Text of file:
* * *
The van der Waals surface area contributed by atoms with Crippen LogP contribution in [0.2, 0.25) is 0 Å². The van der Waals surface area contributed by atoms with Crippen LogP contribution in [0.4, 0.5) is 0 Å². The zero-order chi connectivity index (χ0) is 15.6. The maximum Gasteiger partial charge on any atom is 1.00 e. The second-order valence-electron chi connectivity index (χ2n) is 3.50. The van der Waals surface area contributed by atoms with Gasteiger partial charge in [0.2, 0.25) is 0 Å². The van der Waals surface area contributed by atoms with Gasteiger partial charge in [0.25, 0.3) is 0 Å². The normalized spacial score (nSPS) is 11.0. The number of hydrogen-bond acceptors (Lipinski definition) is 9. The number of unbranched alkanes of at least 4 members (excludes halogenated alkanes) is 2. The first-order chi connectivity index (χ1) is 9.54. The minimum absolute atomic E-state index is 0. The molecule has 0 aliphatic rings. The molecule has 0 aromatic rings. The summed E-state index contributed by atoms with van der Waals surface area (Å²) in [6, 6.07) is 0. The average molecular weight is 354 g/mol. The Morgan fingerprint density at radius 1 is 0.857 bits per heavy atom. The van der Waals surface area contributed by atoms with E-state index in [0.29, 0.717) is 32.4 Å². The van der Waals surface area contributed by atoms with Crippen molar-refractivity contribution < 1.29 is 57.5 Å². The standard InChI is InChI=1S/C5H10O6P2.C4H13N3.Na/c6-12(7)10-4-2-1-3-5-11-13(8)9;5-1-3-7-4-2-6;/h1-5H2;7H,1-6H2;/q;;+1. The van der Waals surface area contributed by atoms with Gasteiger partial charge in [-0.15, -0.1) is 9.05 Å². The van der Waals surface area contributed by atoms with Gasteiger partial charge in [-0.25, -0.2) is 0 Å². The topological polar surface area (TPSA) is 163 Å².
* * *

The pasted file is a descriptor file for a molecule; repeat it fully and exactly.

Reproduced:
The van der Waals surface area contributed by atoms with Crippen LogP contribution in [0.2, 0.25) is 0 Å². The van der Waals surface area contributed by atoms with Crippen LogP contribution in [0.4, 0.5) is 0 Å². The zero-order chi connectivity index (χ0) is 15.6. The maximum Gasteiger partial charge on any atom is 1.00 e. The second-order valence-electron chi connectivity index (χ2n) is 3.50. The van der Waals surface area contributed by atoms with Gasteiger partial charge in [0.2, 0.25) is 0 Å². The van der Waals surface area contributed by atoms with Gasteiger partial charge in [0.25, 0.3) is 0 Å². The normalized spacial score (nSPS) is 11.0. The number of hydrogen-bond acceptors (Lipinski definition) is 9. The number of unbranched alkanes of at least 4 members (excludes halogenated alkanes) is 2. The first-order chi connectivity index (χ1) is 9.54. The minimum absolute atomic E-state index is 0. The molecule has 0 aliphatic rings. The molecule has 0 aromatic rings. The summed E-state index contributed by atoms with van der Waals surface area (Å²) in [6, 6.07) is 0. The average molecular weight is 354 g/mol. The Morgan fingerprint density at radius 1 is 0.857 bits per heavy atom. The van der Waals surface area contributed by atoms with E-state index in [0.29, 0.717) is 32.4 Å². The van der Waals surface area contributed by atoms with Crippen molar-refractivity contribution < 1.29 is 57.5 Å². The standard InChI is InChI=1S/C5H10O6P2.C4H13N3.Na/c6-12(7)10-4-2-1-3-5-11-13(8)9;5-1-3-7-4-2-6;/h1-5H2;7H,1-6H2;/q;;+1. The van der Waals surface area contributed by atoms with Gasteiger partial charge in [-0.15, -0.1) is 9.05 Å². The van der Waals surface area contributed by atoms with Gasteiger partial charge in [-0.25, -0.2) is 0 Å². The topological polar surface area (TPSA) is 163 Å².